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Nurses to launch school recruitment drive in bid to help enlist more men into the profession

© iStockThe Scottish Conservatives say more should be done to encourage nurses to stay in the country (iStock)
(Getty Images)

MALE nurses will go into primary and secondary schools to talk about their jobs as part of a drive to attract more men into the profession.

A pilot scheme is being planned where nurses of both genders will talk to pupils to give them an insight into their roles and challenge stereotypes.

The initiative, which is being drawn up by the Royal College of Nursing (RCN) Students Committee, is expected to launch next year and target pupils from primary seven to S2 in Scotland.

It is part of increasing efforts to boost the low number of male nurses, which have declined in Scotland, according to the latest figures.

Experts say there is a need for a “rebranding” of the nursing profession to make it appealing to both sexes and challenge society’s perception of it as “women’s work”.

Latest figures show men account for just 11% of the nursing workforce in Scotland – with the equivalent of 6,658 full-time posts in March 2018.

That figure has dropped from 6,828 in 2013.

Dr Heather Whitford, of Dundee University’s School of Nursing and Health Sciences, will be speaking at an RCN event being held later this month at Glasgow Caledonian University to discuss why men are under-represented in the profession.

She said research had shown that less than one in 10 nursing students are male.

She said: “Although nursing is viewed as a worthwhile career choice, there was a perception it was a predominantly female profession.

“We think positive rebranding of nursing is needed, probably at a national level.

“School education is probably a key aspect – so at pre-school, primary school and secondary school there needs to be the introduction of topics with gender neutral images and language to try to counter the stereotypes of the kind of person who becomes a nurse.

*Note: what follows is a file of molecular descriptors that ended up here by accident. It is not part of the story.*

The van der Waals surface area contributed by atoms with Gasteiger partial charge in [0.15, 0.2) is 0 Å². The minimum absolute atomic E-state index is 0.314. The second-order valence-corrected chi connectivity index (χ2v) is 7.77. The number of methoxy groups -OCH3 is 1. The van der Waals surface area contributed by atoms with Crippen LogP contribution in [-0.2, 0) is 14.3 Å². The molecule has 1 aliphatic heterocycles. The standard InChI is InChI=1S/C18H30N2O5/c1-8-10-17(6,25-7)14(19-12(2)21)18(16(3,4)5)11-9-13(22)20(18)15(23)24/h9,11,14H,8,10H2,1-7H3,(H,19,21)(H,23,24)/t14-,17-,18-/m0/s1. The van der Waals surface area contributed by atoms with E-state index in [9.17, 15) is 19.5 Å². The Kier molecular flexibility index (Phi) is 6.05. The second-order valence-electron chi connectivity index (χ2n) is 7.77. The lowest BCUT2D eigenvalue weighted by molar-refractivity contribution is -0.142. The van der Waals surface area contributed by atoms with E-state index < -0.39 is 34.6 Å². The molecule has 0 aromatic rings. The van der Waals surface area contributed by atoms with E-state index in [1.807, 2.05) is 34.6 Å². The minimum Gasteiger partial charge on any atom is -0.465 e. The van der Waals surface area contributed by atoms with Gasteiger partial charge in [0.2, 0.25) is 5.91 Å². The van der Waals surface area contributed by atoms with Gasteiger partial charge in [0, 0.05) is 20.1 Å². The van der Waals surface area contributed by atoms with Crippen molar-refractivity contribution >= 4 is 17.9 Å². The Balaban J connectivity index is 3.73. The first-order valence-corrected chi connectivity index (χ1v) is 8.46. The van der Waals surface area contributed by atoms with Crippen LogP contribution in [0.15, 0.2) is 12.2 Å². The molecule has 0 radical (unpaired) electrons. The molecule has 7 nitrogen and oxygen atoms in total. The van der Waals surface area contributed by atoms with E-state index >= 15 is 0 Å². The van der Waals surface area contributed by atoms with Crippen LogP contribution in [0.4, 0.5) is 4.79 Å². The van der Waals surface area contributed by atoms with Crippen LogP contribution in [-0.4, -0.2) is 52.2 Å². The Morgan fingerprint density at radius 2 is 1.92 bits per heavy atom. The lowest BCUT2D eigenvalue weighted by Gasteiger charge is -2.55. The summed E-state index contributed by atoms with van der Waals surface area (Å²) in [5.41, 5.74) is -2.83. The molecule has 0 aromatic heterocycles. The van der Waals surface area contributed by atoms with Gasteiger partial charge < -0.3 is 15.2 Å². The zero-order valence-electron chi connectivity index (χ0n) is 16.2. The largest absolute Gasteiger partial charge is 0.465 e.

“It is a very pervasive societal view of what nursing is. It is a hard one to overcome.”

The University of Dundee launched a campaign last year called #MenDoCare which aims to encourage more men into nursing.

Dr Whitford said a meeting is being held this month to discuss how colleges and universities in Scotland can work together to try to get the message out that nursing is for everyone.

She said: “Having more men in the profession will be more reflective of society itself and there are many patients who appreciate having a male carer rather than a female carer.”

The RCN event, Nursing: A Career For Men, will be held at Glasgow Caledonian University on August 28.

Theresa Fyffe, RCN Scotland director, said: “Nursing is a rewarding and exciting career and it’s really important that we encourage as many people as possible into the profession.

“The growing demands on health services mean that more nurses with the right level of complex decision-making and technical skills are needed.

“The shortage of men applying means we are losing out on many talented future nurses.

“Stereotypes, low pay and the perception that nursing is not a ‘male profession’ may be some of the reasons why men have steered clear but we need to break down these barriers.”

Craig’s story

Craig Davidson (Chris Austin / DC Thomson)

Craig Davidson, 33, is a student nurse who is entering his third year at Glasgow Caledonian University. He said he was encouraged to enter the profession as his mother is a nurse and he enjoyed working with patients.

He said: “The role of the nurse has also evolved so much – they are taking on a lot of roles that would have been done by junior doctors in years gone by.

“I recently did a placement with advanced nurse practitioners, who prescribe chemotherapy and do patient reviews and have their own caseloads of patients.

“Lots of people still see nurses as being the doctor’s ‘handmaiden’, which they are really not any more. It is a highly skilled profession.”

Michaela’s story


Michaela Olver, 28, is a staff nurse at Borders General Hospital. She said the different skills and abilities that men and women could bring to the role should be celebrated.

She said: “Generally speaking, men perhaps find it easier to make quick decisions and you can appreciate when they are on the ward how they work and their approach.

“The image of nursing needs to change and it does need to change in the minds of both men and women. There is an equal amount of men and women who come through the door of a hospital.”